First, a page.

Lego is amazing. Lego is a smart toy. It teaches us and our kids many things. Lego can especially teach us a fundamental insight that is true for many areas of our lives: We love doing those things that we are good at. And this is true for Business Analytics, too.
Last year my twin boys wanted to build a fairly large space ship. They were really excited but that excitement ended up in a major disappointment: the project was too difficult for them. They lacked some critical skills. They made a bunch of mistakes and they soon lost patience due to a lack of visible progress. My wife and I tried coaching them. But we finally decided to shift their focus on a few smaller projects that they could finish in less than 10-15 minutes. They loved these projects. And they quickly learned new skills and they completed their objects faster and faster. As a result, the complexity of their projects rapidly increased and they got more and more creative. Today, they are able to build fairly large and complex sets and they need very little help from us. Most importantly, they love Legos as it gives them confidence and they are seeing personal success. When they tried conquering complexity too early, they easily got frustrated and Legos ended up not being their favorite toy for a while.
Over the past few years, you and I have seen many companies fail with their software implementations. There was this infamous word Big Bang and it usually stood for failure. Companies decided to execute long and massive projects. The associated teams ran into plenty of dead-ends, they made mistakes, they had to compromise and they got really frustrated. Consulting cost often exploded. Business users were getting impatient and project teams decided to counter-act that with change management efforts. As a result, many companies literally hate the tools that they spent years implementing. Such a shame.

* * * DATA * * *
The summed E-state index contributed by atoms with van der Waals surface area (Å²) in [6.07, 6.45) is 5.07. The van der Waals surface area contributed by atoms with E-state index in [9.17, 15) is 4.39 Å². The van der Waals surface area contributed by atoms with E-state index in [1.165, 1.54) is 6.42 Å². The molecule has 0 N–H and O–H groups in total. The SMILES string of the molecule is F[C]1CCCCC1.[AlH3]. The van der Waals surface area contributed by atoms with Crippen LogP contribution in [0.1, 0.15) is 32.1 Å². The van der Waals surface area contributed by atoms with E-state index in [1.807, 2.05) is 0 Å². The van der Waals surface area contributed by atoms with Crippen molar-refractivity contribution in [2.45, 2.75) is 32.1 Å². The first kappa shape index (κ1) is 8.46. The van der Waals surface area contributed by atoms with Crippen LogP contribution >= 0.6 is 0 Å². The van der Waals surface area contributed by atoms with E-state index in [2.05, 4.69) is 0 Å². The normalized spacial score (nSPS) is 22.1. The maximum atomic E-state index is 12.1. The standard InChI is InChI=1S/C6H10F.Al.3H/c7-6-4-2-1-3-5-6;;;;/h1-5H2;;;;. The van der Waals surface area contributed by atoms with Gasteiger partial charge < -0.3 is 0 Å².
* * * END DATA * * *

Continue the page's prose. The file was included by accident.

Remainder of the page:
START SMALL AND GROW BIG
When we get started with business analytics we should not attempt to do these large projects. It is just like with Legos: we have to develop new skills and we have to find out what works and what doesn’t. We also have to build the excitement. Small projects allow us to learn and to quickly collect success. The more we learn, the more confident we get. While we might need some consulting help in the beginning we can soon rely on our own skills. That significantly increases the motivation of all stakeholders. You will soon find that people are asking for projects instead of you promoting them. And before you know it you can apply the knowledge and skills to the bigger and more complex projects. And those projects will be successful. Isn’t that a better approach?
My advice to you: Think Lego. Start small and grow big.